The Spy Who Came In From The Cold is about many things, but it’s mainly a film about Richard Burton’s face. Martin Ritt’s 1965 adaptation of John Le Carré’s 1963 Cold War novel is obsessed with the countenance of its lead, which—whether in close-up, or shunted off to the corner of the frame—expresses the heartbreaking weariness and anguish of this gloomiest of spy films. In Burton’s lined visage, often impassive beneath a tussled mop of hair and above an equally disheveled suit, there’s nothing but pain, exhaustion, and a resignation that the callous business of international espionage affords little but misery. That’s certainly true for Burton’s burnt-out secret agent, who after a stint as the head of England’s Berlin office, doesn’t get to retire, but instead is tasked with a mission to take down Peter Van Eyck’s East German bigwig, a former Nazi now working with the communists.
That plot is, per Le Carré’s standards, an intricate one that requires Burton to pose as a defector in order to be taken in by Van Eyck’s second-in-command Oskar Werner, a Jew whom Burton’s superior, Cyril Cusack, believes is desperate to (figuratively, if not also literally) stab his own boss in the back. Burton’s job is to convince Werner that Van Eyck is in fact a British spy, which will compel Van Eyck’s comrades to turn on him so that the Brits don’t have to assassinate him themselves. It’s a scheme that initially calls for Burton to act like a drunken lout so that he might catch the communists’ attention, a role that the spy—and the actor—embrace with relish, with the film’s leading man slurring his words and punching out grocers with a gusto that’s transfixing.
As is so often the case with expertly planned conspiracies, however, there’s soon an unexpected fly in the ointment: Claire Bloom’s librarian, who Burton meets, and soon falls in love with, after taking a job at her business. Bloom’s socialist ideals clash with Burton’s jaded disbelief in anything, be it Santa, God, or Karl Marx. As he confesses with furious despondency at the conclusion of The Spy Who Came In From The Cold, the only thing that governs his line of work, and therefore his own actions, is “expediency,” a principle that leads squalid men to commit foul acts in the interests of bottom-line victory.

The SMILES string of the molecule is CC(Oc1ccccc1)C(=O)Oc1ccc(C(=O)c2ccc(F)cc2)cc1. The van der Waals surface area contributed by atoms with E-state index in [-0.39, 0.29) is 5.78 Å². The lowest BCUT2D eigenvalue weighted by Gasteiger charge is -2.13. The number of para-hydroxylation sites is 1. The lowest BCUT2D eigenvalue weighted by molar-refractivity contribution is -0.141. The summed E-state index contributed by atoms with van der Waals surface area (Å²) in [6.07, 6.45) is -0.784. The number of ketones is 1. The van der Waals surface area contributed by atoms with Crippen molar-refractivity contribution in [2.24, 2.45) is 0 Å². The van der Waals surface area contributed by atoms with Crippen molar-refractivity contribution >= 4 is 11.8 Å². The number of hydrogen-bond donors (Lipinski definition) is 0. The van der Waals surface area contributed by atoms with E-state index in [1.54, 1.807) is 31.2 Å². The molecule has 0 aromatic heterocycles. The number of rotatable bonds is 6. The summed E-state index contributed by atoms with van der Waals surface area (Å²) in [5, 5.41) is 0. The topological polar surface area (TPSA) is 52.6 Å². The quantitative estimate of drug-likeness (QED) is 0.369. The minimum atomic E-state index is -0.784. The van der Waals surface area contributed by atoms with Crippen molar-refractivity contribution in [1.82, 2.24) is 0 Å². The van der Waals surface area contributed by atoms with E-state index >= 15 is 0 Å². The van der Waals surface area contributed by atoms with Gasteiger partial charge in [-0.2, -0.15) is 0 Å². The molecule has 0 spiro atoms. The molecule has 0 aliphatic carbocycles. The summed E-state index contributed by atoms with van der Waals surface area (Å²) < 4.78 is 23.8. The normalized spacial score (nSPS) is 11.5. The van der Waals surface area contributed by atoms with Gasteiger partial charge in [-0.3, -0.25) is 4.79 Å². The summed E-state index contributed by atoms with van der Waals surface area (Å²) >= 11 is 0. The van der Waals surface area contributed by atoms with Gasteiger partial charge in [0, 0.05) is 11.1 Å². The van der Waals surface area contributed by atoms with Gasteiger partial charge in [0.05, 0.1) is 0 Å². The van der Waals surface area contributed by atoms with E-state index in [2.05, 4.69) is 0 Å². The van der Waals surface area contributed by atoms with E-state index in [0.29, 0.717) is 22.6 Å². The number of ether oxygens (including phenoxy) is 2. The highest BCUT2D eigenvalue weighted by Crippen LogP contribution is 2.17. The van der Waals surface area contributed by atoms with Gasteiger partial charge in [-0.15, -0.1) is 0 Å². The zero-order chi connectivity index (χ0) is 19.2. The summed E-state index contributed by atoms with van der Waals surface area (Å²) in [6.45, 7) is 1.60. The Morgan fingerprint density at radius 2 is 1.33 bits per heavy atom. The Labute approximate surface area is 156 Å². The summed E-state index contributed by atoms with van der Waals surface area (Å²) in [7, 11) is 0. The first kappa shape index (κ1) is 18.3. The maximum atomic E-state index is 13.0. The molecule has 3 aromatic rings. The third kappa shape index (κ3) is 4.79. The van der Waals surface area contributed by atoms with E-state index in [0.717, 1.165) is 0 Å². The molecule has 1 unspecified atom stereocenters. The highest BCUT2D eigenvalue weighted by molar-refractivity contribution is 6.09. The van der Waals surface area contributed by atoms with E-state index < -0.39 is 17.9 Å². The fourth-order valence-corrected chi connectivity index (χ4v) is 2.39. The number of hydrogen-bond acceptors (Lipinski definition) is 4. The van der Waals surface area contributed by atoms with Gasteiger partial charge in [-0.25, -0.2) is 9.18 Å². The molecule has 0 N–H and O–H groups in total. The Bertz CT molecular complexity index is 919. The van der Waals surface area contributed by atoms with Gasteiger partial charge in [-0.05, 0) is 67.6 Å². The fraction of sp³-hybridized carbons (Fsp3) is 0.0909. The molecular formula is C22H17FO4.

That dour outlook is reflected in everything from the action’s cold, grimy locales, to the imposing hardness of the Berlin Wall checkpoints separating its combatants, to Burton, who oozes morose hopelessness with every stern stare and pursed-lip utterance. Like the werewolves he and Bloom briefly discuss, his spy is a man transformed into a monster—not of the hairy lycanthropic sort, but of the cold, emotionless, triumph-at-any-cost variety. The starkly composed black-and white visuals, courtesy of Ritt and cinematographer Oswald Morris, marginalize Burton by relegating him to the screen’s edges. Ensnared in constricting physical spaces, Burton is a figure of piercing tragedy, one whose doom—as seen in the last of many heartbreaking close-ups—is of his own doing, and inescapable no matter the course he chooses.
Also this week:
But bleak Cold War spy games aren’t everyone’s cup of tea, so the Criterion Collection offers some lighter fare this week with a new Blu-ray release of La Cage Aux Folles. Otherwise, however, this week’s classic home-video slate is a pre-Halloween collection of thrillers and scare-athons. Vincent Price stars in the original 1958 version of The Fly, Dario Argento delivers lurid frights with 1970’s The Bird With The Crystal Plumage, and Jason Voorhees terrorizes Crystal Lake campers—over, and over, and over again—in Friday The 13th: The Complete Collection. For those looking for less gore and more suspense, an impressive trio should do the trick: the Dustin Hoffman-Laurence Olivier gem Marathon Man, Brian De Palma’s underrated Snake Eyes, and the Matt Damon-headlined adaptation of Patricia Highsmith’s The Talented Mr. Ripley.
Far less exciting are this week’s new offerings, though Star Trek Into Darkness does afford another opportunity to experience J.J. Abrams’ dull Kahn riffing. Tyler Perry Presents Peeples offers comedy that’s slightly less ungainly than its title, and Frankenstein’s Army affords more found-footage horror, this time in the titular mad scientist’s Nazi-funded WWII lab. Fiction and non-fiction investigations dominate the rest: tireless documentarian Alex Gibney looks into Julian Assange with We Steal Secrets: The Story Of WikiLeaks; Paul Bettany and Mark Strong are cops probing a crime they perpetrated in Blood; National Geographic photographer James Balog examines the shifting Arctic landscape with Chasing Ice, a girl goes missing while on vacation in Cambodia in Wish You Were Here; and the mystery of the murderous music icon is plumbed by David Mamet, Al Pacino, and Helen Mirren in Phil Spector.